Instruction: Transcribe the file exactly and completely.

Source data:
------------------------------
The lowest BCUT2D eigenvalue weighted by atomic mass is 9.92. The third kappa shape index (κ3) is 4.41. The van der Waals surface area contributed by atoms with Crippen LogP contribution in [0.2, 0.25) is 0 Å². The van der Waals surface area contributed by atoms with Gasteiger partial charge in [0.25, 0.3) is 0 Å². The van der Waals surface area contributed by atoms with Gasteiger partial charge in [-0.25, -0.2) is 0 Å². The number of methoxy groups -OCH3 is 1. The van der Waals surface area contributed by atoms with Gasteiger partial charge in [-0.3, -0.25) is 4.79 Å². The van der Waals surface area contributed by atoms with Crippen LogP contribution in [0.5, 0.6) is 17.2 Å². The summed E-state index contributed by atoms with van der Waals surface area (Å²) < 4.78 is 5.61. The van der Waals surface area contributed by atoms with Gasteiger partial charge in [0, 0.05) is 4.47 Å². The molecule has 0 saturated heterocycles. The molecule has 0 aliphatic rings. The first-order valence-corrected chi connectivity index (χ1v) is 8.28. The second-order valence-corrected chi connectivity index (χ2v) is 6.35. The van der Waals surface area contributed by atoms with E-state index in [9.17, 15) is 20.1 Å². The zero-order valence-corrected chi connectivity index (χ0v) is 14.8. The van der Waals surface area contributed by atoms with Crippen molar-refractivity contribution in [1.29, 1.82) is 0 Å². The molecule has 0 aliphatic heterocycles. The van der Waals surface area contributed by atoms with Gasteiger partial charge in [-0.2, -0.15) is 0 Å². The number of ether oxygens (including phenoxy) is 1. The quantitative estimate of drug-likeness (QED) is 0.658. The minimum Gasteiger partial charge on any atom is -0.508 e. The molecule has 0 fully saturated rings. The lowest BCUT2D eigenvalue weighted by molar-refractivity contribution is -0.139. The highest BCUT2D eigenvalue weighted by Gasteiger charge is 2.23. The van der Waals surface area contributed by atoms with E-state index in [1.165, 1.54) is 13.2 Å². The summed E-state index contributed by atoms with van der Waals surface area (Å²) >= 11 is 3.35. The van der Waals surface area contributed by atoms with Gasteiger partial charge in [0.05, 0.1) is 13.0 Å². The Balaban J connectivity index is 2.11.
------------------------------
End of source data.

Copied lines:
The lowest BCUT2D eigenvalue weighted by atomic mass is 9.92. The third kappa shape index (κ3) is 4.41. The van der Waals surface area contributed by atoms with Crippen LogP contribution in [0.2, 0.25) is 0 Å². The van der Waals surface area contributed by atoms with Gasteiger partial charge in [0.25, 0.3) is 0 Å². The van der Waals surface area contributed by atoms with Gasteiger partial charge in [-0.25, -0.2) is 0 Å². The number of methoxy groups -OCH3 is 1. The van der Waals surface area contributed by atoms with Gasteiger partial charge in [-0.3, -0.25) is 4.79 Å². The van der Waals surface area contributed by atoms with Crippen LogP contribution in [0.5, 0.6) is 17.2 Å². The summed E-state index contributed by atoms with van der Waals surface area (Å²) < 4.78 is 5.61. The van der Waals surface area contributed by atoms with Gasteiger partial charge in [0, 0.05) is 4.47 Å². The molecule has 0 saturated heterocycles. The molecule has 0 aliphatic rings. The first-order valence-corrected chi connectivity index (χ1v) is 8.28. The second-order valence-corrected chi connectivity index (χ2v) is 6.35. The van der Waals surface area contributed by atoms with E-state index in [9.17, 15) is 20.1 Å². The zero-order valence-corrected chi connectivity index (χ0v) is 14.8. The van der Waals surface area contributed by atoms with Crippen molar-refractivity contribution in [1.29, 1.82) is 0 Å². The molecule has 0 aliphatic heterocycles. The van der Waals surface area contributed by atoms with Gasteiger partial charge in [-0.2, -0.15) is 0 Å². The number of ether oxygens (including phenoxy) is 1. The quantitative estimate of drug-likeness (QED) is 0.658. The minimum Gasteiger partial charge on any atom is -0.508 e. The molecule has 0 fully saturated rings. The lowest BCUT2D eigenvalue weighted by molar-refractivity contribution is -0.139. The highest BCUT2D eigenvalue weighted by Gasteiger charge is 2.23. The van der Waals surface area contributed by atoms with E-state index in [1.165, 1.54) is 13.2 Å². The summed E-state index contributed by atoms with van der Waals surface area (Å²) >= 11 is 3.35. The van der Waals surface area contributed by atoms with Gasteiger partial charge in [0.05, 0.1) is 13.0 Å². The Balaban J connectivity index is 2.11.